Almost all House Democrats and one former Republican who has been open to impeachment , Justin Amash (I-Mich.), voted for it. But it’s the closest thing we’ve got. So here are some takeaways from both sides’ talking points about whether to continue the House ’ s impeachment inquiry .

Thursday’ s vote in the House of Representatives formalizing the rules for the rest of the impeachment inquiry didn’t change much. This wasn’t quite a proxy vote for impeachment , since we don’t yet know all the evidence or what articles of impeachment will be written up against the president.

It also didn’t reveal any interesting partisan splits. Almost all House Democrats and one former Republican who has been open to impeachment, Justin Amash (I-Mich.), voted for it. All Republicans voted against it.

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What we did learn Thursday is how both sides might argue for or against President Trump’s impeachment. 

This wasn’t quite a proxy vote for impeachment, since we don’t yet know all the evidence or what articles of impeachment will be written up against the president. But it’s the closest thing we’ve got. So here are some takeaways from both sides’ talking points about whether to continue the House’s impeachment inquiry.

Analysis: House Impeachment Inquiry Vote Underscores Intense Polarization

  Analysis: House Impeachment Inquiry Vote Underscores Intense Polarization No Republicans and only two Democrats broke ranks, a sign that the inquiry is likely to remain a highly partisan affair.Not a single House Republican on Thursday joined Democrats in supporting a resolution outlining the parameters for the next stage of impeachment proceedings, despite having demanded such a vote for weeks. Just two Democrats broke from their party to oppose the investigation.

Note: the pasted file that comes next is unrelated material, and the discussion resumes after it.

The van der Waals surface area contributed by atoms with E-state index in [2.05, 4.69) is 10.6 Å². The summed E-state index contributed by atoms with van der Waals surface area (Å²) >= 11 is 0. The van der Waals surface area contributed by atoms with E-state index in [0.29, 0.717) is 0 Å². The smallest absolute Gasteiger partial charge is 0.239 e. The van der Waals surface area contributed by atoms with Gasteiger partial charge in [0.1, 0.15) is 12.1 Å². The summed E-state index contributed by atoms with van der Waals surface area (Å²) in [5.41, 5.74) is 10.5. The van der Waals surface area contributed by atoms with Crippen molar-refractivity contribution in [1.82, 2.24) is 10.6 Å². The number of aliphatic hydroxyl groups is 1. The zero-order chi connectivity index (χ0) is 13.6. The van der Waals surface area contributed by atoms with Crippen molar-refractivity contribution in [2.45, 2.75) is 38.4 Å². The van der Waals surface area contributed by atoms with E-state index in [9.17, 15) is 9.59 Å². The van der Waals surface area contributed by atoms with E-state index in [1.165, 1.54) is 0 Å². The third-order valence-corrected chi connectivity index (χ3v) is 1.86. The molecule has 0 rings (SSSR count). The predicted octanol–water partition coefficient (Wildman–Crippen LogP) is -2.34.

Thursday’ s vote in the House of Representatives formalizing the rules for the rest of the impeachment inquiry didn’t change much. This wasn’t quite a proxy vote for impeachment , since we don’t yet know all the evidence or what articles of impeachment will be written up against the president.

Almost all House Democrats and one former Republican who has been open to impeachment , Justin Amash (I-Mich.), voted for it. But it’s the closest thing we’ve got. So here are some takeaways from both sides’ talking points about whether to continue the House ’ s impeachment inquiry .

Republicans’ process argument is fading

Now that Republicans technically got what they wanted, a vote on whether to continue the impeachment inquiry, even Trump has tacitly acknowledged it becomes much more difficult to argue the inquiry is illegitimate by these standards. Here he is a day before the vote urging Republicans to argue he’s innocent of the allegations against him, rather than attack the impeachment process.

It was already a somewhat thin argument that the impeachment inquiry is illegitimate because House Democrats are holding closed-door depositions (which are normal for such a sensitive investigation) and because they didn’t hold a vote (they just did — and Republicans voted against it).